Submitted by Janet Stone McGuigan
A hallmark – defined as a distinctive characteristic – of this time of pandemic is how we have adapted our celebrations, not only major religious holidays, but the whimsical, personal and local. On my calendar, May 5 was designated Teacher’s Day, and May 6 Nurse’s Day. Pre-pandemic, those of a cynical bent might have called these Hallmark holidays. Post-pandemic, I see these holidays and think that we shouldn’t need a reminder to appreciate the contributions of our teachers and nurses, but I will seize on any opportunity to express my gratitude, even belatedly. Thank you!
A few days later, my family celebrated Mother’s Day, another Hallmark holiday, and my birthday. I was born on a Mother’s Day Sunday and my mother was love personified when she said I was the only Mother’s Day gift she ever wanted. I would have felt the same about my sons if they had been born on Mother’s Day, although I don’t think the feeling would have extended to spending the day in labor. In this time of pandemic, it is easy to want to dispense with material gifts and wish for nothing more than the well being of everyone in this world.
But gifts help us mark the occasion, and I didn’t know what to want. A meal I didn’t have a hand in is always a treat, but I am the designated grocery shopper and I didn’t want to share the risk from that task. And eating out was just, well, out. A webcam with a microphone would have made a good gift, but I just couldn’t hold out until May on that one. Several years ago, I had spent a good deal of time and thought setting up workspaces for my family, but I had neglected my own. So my spouse and sons were in good shape when the pandemic hit, but not the mom. (And who could have predicted I would need to Zoom? I thought Zoom was a 70s show produced by WGBH. I still remember the words to the theme song.) A good reminder that to take care of others, one also needs to care for self.
At Christmas time I asked my family to help me organize the house, and, let’s just say that that is a work in progress. In self-isolation the home can’t escape attention, and its work force is captive. An ideal time to ask for a regifting.
Prior to the pandemic, I already had on my suggested gift list a request to help pick out photos from past travels to put on a repeating screen saver. It is so ironic that it will took a lockdown for my family to find the time to do this, but I will enjoy the photos, especially since I will miss the travel. What I didn’t want was to double up the celebrations, which was a challenge in our busy household in years past. When I was small, I didn’t mind sharing my birthday with Mother’s Day, but now that I am a mother, I want two proper celebrations. This year, it was easy to find two days to fulfill that wish.
Looking now to the coming weekend, when we celebrate Father’s Day, and later in June when my husband and I celebrate our wedding anniversary, I cautiously hope that we will be able to celebrate outside our home safely. On a more earnest note, the word “hallmark” originally referred to a stamp authenticating purity, such as for metals. As we lift restrictions to social movement, test results are going to become a sort of hallmark. How we employ testing could have a huge impact on the toll of this virus, and I hope that our leaders take on this responsibility with the utmost care.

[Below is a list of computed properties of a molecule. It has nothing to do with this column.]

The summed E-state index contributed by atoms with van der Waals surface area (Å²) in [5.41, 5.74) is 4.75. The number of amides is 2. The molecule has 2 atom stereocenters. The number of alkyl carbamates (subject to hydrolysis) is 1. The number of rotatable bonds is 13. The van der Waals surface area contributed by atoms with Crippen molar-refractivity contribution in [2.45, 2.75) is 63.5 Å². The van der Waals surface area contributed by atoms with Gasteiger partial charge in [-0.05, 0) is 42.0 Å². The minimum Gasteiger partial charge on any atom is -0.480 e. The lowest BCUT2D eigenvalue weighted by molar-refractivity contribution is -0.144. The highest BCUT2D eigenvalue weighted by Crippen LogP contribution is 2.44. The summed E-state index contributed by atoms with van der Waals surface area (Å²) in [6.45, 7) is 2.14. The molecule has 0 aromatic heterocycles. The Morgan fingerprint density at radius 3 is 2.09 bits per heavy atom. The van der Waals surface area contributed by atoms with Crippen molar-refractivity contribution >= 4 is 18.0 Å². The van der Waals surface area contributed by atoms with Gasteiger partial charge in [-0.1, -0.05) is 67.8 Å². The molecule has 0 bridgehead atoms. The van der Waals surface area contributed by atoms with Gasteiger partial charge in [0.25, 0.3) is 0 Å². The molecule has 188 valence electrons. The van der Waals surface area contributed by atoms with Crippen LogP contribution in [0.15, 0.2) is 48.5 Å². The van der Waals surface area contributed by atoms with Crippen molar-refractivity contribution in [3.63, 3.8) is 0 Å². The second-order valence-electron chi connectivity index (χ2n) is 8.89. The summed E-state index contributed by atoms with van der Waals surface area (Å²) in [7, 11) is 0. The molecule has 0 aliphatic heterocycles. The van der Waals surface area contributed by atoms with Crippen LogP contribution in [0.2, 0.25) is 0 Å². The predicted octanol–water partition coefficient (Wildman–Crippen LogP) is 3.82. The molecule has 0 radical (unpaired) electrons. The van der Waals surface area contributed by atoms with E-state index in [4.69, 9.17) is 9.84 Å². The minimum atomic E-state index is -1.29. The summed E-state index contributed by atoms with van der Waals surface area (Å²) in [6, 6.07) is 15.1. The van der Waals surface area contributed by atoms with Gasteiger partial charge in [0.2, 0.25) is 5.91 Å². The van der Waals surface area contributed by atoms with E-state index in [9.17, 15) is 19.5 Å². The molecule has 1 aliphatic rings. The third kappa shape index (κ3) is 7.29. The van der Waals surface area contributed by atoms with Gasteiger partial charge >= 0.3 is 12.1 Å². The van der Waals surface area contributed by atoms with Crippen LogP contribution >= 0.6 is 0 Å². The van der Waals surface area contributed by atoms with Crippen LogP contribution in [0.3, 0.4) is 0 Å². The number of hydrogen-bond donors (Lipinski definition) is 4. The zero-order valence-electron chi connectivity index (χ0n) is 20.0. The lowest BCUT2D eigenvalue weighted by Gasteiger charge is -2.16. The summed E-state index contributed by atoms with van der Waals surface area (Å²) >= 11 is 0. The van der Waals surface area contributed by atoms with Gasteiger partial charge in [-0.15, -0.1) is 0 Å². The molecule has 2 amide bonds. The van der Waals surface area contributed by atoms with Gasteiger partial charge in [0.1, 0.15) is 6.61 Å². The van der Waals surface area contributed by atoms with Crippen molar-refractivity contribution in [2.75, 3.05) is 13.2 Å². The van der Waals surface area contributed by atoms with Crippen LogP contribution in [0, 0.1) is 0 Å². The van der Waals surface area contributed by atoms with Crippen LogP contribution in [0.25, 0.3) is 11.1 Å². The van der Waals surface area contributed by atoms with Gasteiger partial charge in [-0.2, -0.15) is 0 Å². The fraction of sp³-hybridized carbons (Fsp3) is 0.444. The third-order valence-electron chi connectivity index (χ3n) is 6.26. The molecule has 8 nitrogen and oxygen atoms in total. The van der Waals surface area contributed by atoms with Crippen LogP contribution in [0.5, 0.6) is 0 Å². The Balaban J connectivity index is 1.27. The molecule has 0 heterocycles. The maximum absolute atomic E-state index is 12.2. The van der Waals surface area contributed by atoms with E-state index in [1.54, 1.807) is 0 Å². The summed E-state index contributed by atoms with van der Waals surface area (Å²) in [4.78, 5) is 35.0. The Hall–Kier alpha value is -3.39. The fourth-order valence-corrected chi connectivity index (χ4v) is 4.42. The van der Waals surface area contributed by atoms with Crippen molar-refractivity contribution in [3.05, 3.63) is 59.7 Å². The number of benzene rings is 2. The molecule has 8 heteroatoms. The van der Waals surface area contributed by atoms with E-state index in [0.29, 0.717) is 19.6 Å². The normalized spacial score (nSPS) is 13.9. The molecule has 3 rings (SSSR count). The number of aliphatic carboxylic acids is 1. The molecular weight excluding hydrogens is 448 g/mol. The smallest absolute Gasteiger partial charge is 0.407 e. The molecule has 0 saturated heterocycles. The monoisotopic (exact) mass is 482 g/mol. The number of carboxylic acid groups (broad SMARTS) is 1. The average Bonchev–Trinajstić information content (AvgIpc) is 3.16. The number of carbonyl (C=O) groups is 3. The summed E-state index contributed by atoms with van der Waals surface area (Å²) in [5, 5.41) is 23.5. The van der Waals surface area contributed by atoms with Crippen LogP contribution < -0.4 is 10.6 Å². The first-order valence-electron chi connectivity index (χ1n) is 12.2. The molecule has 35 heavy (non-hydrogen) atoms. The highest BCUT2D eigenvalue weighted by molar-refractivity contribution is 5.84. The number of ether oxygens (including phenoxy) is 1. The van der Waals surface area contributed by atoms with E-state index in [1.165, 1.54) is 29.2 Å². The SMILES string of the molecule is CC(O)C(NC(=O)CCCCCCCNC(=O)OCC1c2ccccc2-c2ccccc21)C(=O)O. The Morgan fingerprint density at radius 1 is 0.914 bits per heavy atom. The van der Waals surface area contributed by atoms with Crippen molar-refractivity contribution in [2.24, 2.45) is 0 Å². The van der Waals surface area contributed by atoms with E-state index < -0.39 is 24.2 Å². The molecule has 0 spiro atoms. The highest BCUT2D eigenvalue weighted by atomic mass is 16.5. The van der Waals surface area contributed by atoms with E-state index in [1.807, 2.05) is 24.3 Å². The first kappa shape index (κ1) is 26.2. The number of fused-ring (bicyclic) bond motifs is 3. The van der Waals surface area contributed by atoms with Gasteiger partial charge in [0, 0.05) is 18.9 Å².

But back to lighter fare. My husband is so easily pleased with the gifts I pick out for him it is actually hard to come up with something clever. Last year as a sort of gag gift I gave my husband a grabber tool, because he just delights in helping with Greenwich Green & Clean (we missed the one that normally takes place in April). I like its mission, the result, and the fun of doing something with my spouse, but I always feel a little blue that there is even a need to pick up litter, and I don’t like touching other people’s trash, even with gloved hands. So the grabber tool felt clever, even if I did quip that it didn’t seem logical to buy a piece of plastic to reduce the amount of plastic in the environment. This year, surveying the discarded masks and gloves littering our town, that gift doesn’t feel like such a joke. Sorry, that wasn’t so light.
I’ll try again. Before the pandemic hit, I had joked that our approaching 22nd anniversary must be the internet anniversary. Our home connection is awful. The internet goes out frequently and calls suddenly drop even when one is standing perfectly still. Time is a gift, I thought, so let’s invest some time to get this fixed. But time got away from us, and then the corona virus crisis was upon us. We have muddled though the pandemic so far without a major mishap, but once the crisis is over this will certainly become a priority. A lasting impression from this experience will be how important connections are, whatever form they take.
At any rate I have a card to give my husband on behalf of our adorable, lovable mutt. On the front of the card is a photo of a dog that looks remarkably like her, in front of a computer screen with paws on the keyboard. Inside the card it says, “On the internet, no one knows you’re a dog.” Not exactly a sweet sentiment, I wasn’t exactly sure if the message implies, he is a dog, or I am a dog. But given the doppelganger effect, when I saw the card in a shop long before the corona virus crisis, I thought my husband would find it very funny and snapped it up. Now, it fits right into the memes of the time.
As we celebrate milestones in the privacy of our own spaces, we can gift ourselves the liberty to be ourselves. Cheers to that! And if you are reading this, Sweetheart, “Surprise!”